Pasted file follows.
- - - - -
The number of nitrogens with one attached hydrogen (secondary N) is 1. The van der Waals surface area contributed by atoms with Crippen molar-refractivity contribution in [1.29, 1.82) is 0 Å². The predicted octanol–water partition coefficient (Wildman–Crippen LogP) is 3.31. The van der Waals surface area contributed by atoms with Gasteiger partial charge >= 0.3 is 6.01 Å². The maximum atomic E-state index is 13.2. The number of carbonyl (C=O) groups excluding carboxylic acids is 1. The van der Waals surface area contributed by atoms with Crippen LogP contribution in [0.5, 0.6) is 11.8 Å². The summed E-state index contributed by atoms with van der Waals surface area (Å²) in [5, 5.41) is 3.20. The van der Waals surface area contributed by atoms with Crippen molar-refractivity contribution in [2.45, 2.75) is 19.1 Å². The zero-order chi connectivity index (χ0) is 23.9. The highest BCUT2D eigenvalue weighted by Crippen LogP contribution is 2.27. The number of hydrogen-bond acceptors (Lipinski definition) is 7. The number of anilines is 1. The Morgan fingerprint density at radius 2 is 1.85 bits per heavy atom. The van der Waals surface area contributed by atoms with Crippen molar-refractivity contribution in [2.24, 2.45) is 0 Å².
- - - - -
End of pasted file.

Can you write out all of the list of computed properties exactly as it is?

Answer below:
The number of nitrogens with one attached hydrogen (secondary N) is 1. The van der Waals surface area contributed by atoms with Crippen molar-refractivity contribution in [1.29, 1.82) is 0 Å². The predicted octanol–water partition coefficient (Wildman–Crippen LogP) is 3.31. The van der Waals surface area contributed by atoms with Gasteiger partial charge >= 0.3 is 6.01 Å². The maximum atomic E-state index is 13.2. The number of carbonyl (C=O) groups excluding carboxylic acids is 1. The van der Waals surface area contributed by atoms with Crippen LogP contribution in [0.5, 0.6) is 11.8 Å². The summed E-state index contributed by atoms with van der Waals surface area (Å²) in [5, 5.41) is 3.20. The van der Waals surface area contributed by atoms with Crippen molar-refractivity contribution in [2.45, 2.75) is 19.1 Å². The zero-order chi connectivity index (χ0) is 23.9. The highest BCUT2D eigenvalue weighted by Crippen LogP contribution is 2.27. The number of hydrogen-bond acceptors (Lipinski definition) is 7. The number of anilines is 1. The Morgan fingerprint density at radius 2 is 1.85 bits per heavy atom. The van der Waals surface area contributed by atoms with Crippen molar-refractivity contribution in [2.24, 2.45) is 0 Å².